Those who voted in the negative, are messrs. President, Garth, Gause, Hodges, Metcalfe, Trotter and Seabury.

A message from the house of representatives, by Mr. Dillahunty: Mr. President and gentlemen of the senate - The House of representatives have passed, the following resolution: Resolved, that both houses of the general assembly, will adjourn sine die, at ten o'clock, on Friday the 17th instant, to which they desire the concurrence of the senate.


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Message from the house of representatives, by Mr. Walker. The house of representatives propose to amend the amendment of the senate, (to a bill to provide for the compensation of the members of the general assembly and others) by striking out eight hundred and seventy five (the pay of attorney general) to insert the word seven hundred and fifty, to which they desire the concurrence of the senate.

Message from the house of representatives, by Mr. Weedon: Mr. President and gentlemen of the senate, the house of representatives have passed an act, supplemental to an act, regulating the proceedings of the courts of law and equity, passed the present session of the general assembly.

Also, they disagree to the amendment proposed by the senate, to an act to amend the several acts concerning the trial of slaves.

Also, they agree to the first amendment and disagree to the last amendment proposed by the senate, to the act to regulate the rate of interest.

Also, they agree to your amendment, to the act relating to licences granted, to tavern keepers, hawkers and pedlars.

Also, they agree to the amendments proposed by you to an act supplementary to an act, passed by both houses of the general assembly, during their present session, entitled an act to provide for organizing and disciplining the militia of the state of Alabama. And an act, entitled an act, to regulate the proceedings of the courts of law and equity in this state.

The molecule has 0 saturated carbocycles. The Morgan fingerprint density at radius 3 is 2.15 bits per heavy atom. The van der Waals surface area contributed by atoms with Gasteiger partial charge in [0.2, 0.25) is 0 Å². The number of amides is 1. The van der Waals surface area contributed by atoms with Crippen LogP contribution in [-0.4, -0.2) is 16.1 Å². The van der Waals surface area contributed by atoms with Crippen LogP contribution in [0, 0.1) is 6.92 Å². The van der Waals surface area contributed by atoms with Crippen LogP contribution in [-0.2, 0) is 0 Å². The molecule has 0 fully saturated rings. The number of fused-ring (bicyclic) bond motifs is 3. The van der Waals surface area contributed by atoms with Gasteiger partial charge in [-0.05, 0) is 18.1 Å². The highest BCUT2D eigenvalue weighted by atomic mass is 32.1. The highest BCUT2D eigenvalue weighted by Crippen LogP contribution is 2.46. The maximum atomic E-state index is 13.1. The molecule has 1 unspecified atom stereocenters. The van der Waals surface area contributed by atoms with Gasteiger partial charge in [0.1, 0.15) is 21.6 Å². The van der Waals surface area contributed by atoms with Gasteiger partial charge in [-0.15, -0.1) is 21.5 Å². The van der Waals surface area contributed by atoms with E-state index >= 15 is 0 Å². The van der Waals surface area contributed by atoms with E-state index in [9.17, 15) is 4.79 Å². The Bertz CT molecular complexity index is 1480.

Said bills with their amendments were ordered to lie on the table.

Mr. Moore from the committee on enrolled bills, reported that said committee had examined the following acts, and found them duly enrolled, viz.

An act to amend the several acts concerning ferries,

An act to suppress duelling, and


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An act establishing and regulating patrols.

An act for appropriating monies for certain persons therein named, was taken up and read the first time.

On motion, ordered that the rules which require all bills to be read on three several days be dispensed with, and that said bill be read a second time forthwith.

Said bill was accordingly read the second time, and the house proceeded to amend the same, when on motion for adjournment, this and the other orders of the day were postponed.

The senate adjourned until to-morrow morning, at 10 o'clock.